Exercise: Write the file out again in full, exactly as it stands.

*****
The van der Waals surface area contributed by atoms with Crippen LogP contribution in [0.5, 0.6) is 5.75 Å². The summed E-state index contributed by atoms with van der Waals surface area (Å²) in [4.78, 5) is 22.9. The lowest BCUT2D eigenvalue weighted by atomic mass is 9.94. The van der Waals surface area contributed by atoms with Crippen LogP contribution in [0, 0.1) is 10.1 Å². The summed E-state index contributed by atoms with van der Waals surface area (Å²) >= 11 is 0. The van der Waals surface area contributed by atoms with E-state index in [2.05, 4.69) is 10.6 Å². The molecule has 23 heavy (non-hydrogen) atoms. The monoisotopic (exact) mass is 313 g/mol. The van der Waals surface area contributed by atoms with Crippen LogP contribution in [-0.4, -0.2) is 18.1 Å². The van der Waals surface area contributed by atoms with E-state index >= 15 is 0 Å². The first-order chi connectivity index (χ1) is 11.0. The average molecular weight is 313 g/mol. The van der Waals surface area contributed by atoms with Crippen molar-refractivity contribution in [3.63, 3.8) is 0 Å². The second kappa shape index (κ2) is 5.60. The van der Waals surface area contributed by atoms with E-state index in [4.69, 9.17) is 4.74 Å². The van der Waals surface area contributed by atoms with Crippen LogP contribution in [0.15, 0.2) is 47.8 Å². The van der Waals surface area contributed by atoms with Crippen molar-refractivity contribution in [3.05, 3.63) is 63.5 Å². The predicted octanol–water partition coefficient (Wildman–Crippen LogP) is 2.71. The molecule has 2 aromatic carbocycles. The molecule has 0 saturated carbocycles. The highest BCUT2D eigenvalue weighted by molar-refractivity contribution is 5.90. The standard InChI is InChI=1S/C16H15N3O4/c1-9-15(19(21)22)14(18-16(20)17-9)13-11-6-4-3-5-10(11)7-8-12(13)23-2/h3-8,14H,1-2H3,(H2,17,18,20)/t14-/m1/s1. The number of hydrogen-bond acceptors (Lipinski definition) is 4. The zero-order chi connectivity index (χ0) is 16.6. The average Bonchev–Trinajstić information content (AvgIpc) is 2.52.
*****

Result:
The van der Waals surface area contributed by atoms with Crippen LogP contribution in [0.5, 0.6) is 5.75 Å². The summed E-state index contributed by atoms with van der Waals surface area (Å²) in [4.78, 5) is 22.9. The lowest BCUT2D eigenvalue weighted by atomic mass is 9.94. The van der Waals surface area contributed by atoms with Crippen LogP contribution in [0, 0.1) is 10.1 Å². The summed E-state index contributed by atoms with van der Waals surface area (Å²) >= 11 is 0. The van der Waals surface area contributed by atoms with E-state index in [2.05, 4.69) is 10.6 Å². The molecule has 23 heavy (non-hydrogen) atoms. The monoisotopic (exact) mass is 313 g/mol. The van der Waals surface area contributed by atoms with Crippen LogP contribution in [-0.4, -0.2) is 18.1 Å². The van der Waals surface area contributed by atoms with E-state index >= 15 is 0 Å². The first-order chi connectivity index (χ1) is 11.0. The average molecular weight is 313 g/mol. The van der Waals surface area contributed by atoms with Crippen molar-refractivity contribution in [3.63, 3.8) is 0 Å². The second kappa shape index (κ2) is 5.60. The van der Waals surface area contributed by atoms with E-state index in [4.69, 9.17) is 4.74 Å². The van der Waals surface area contributed by atoms with Crippen LogP contribution in [0.15, 0.2) is 47.8 Å². The van der Waals surface area contributed by atoms with Crippen molar-refractivity contribution in [3.05, 3.63) is 63.5 Å². The predicted octanol–water partition coefficient (Wildman–Crippen LogP) is 2.71. The molecule has 2 aromatic carbocycles. The molecule has 0 saturated carbocycles. The highest BCUT2D eigenvalue weighted by molar-refractivity contribution is 5.90. The standard InChI is InChI=1S/C16H15N3O4/c1-9-15(19(21)22)14(18-16(20)17-9)13-11-6-4-3-5-10(11)7-8-12(13)23-2/h3-8,14H,1-2H3,(H2,17,18,20)/t14-/m1/s1. The number of hydrogen-bond acceptors (Lipinski definition) is 4. The zero-order chi connectivity index (χ0) is 16.6. The average Bonchev–Trinajstić information content (AvgIpc) is 2.52.